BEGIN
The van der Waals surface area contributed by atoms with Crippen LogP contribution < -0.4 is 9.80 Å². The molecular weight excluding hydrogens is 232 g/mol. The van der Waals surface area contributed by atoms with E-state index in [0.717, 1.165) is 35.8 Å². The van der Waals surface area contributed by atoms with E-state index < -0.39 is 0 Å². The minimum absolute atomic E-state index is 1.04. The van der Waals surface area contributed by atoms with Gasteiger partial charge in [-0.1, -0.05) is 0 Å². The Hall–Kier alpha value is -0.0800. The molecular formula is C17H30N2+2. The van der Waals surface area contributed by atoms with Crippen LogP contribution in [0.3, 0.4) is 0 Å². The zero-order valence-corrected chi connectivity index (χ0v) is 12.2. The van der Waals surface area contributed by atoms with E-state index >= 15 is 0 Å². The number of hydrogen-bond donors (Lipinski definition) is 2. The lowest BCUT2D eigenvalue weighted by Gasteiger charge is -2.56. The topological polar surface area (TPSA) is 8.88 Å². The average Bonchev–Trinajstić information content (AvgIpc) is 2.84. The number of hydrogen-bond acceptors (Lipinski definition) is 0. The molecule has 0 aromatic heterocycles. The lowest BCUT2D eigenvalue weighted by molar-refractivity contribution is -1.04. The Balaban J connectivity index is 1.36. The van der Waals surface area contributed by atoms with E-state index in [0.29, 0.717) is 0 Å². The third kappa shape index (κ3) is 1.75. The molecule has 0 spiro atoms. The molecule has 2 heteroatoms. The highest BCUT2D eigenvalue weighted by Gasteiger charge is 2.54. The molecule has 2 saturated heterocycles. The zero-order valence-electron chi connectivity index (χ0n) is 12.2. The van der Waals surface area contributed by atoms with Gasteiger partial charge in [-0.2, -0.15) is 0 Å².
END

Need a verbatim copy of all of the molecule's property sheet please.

The van der Waals surface area contributed by atoms with Crippen LogP contribution < -0.4 is 9.80 Å². The molecular weight excluding hydrogens is 232 g/mol. The van der Waals surface area contributed by atoms with E-state index in [0.717, 1.165) is 35.8 Å². The van der Waals surface area contributed by atoms with E-state index < -0.39 is 0 Å². The minimum absolute atomic E-state index is 1.04. The van der Waals surface area contributed by atoms with Gasteiger partial charge in [-0.1, -0.05) is 0 Å². The Hall–Kier alpha value is -0.0800. The molecular formula is C17H30N2+2. The van der Waals surface area contributed by atoms with Crippen LogP contribution in [0.3, 0.4) is 0 Å². The zero-order valence-corrected chi connectivity index (χ0v) is 12.2. The van der Waals surface area contributed by atoms with E-state index >= 15 is 0 Å². The number of hydrogen-bond donors (Lipinski definition) is 2. The lowest BCUT2D eigenvalue weighted by Gasteiger charge is -2.56. The topological polar surface area (TPSA) is 8.88 Å². The average Bonchev–Trinajstić information content (AvgIpc) is 2.84. The number of hydrogen-bond acceptors (Lipinski definition) is 0. The molecule has 0 aromatic heterocycles. The lowest BCUT2D eigenvalue weighted by molar-refractivity contribution is -1.04. The Balaban J connectivity index is 1.36. The van der Waals surface area contributed by atoms with E-state index in [0.29, 0.717) is 0 Å². The third kappa shape index (κ3) is 1.75. The molecule has 0 spiro atoms. The molecule has 2 heteroatoms. The highest BCUT2D eigenvalue weighted by Gasteiger charge is 2.54. The molecule has 2 saturated heterocycles. The zero-order valence-electron chi connectivity index (χ0n) is 12.2. The van der Waals surface area contributed by atoms with Gasteiger partial charge in [-0.2, -0.15) is 0 Å².